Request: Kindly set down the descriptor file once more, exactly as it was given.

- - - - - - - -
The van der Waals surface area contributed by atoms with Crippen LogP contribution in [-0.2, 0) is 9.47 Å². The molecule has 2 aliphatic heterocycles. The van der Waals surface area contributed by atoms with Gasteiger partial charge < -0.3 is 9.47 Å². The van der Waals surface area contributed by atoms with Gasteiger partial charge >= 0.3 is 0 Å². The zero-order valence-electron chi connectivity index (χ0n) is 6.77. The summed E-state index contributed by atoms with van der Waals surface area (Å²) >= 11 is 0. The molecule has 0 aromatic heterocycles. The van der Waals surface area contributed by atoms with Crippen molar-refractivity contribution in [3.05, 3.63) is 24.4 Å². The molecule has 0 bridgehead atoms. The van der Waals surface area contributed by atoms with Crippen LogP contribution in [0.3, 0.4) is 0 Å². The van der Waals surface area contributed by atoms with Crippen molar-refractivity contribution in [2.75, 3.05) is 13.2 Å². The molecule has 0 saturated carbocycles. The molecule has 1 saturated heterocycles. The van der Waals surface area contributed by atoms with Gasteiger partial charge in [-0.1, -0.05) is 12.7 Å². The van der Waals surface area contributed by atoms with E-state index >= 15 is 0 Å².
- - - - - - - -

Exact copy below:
The van der Waals surface area contributed by atoms with Crippen LogP contribution in [-0.2, 0) is 9.47 Å². The molecule has 2 aliphatic heterocycles. The van der Waals surface area contributed by atoms with Gasteiger partial charge < -0.3 is 9.47 Å². The van der Waals surface area contributed by atoms with Gasteiger partial charge >= 0.3 is 0 Å². The zero-order valence-electron chi connectivity index (χ0n) is 6.77. The summed E-state index contributed by atoms with van der Waals surface area (Å²) >= 11 is 0. The molecule has 0 aromatic heterocycles. The van der Waals surface area contributed by atoms with Crippen molar-refractivity contribution in [3.05, 3.63) is 24.4 Å². The molecule has 0 bridgehead atoms. The van der Waals surface area contributed by atoms with Crippen LogP contribution in [0.3, 0.4) is 0 Å². The van der Waals surface area contributed by atoms with Crippen molar-refractivity contribution in [2.75, 3.05) is 13.2 Å². The molecule has 0 saturated carbocycles. The molecule has 1 saturated heterocycles. The van der Waals surface area contributed by atoms with Gasteiger partial charge in [-0.1, -0.05) is 12.7 Å². The van der Waals surface area contributed by atoms with E-state index >= 15 is 0 Å².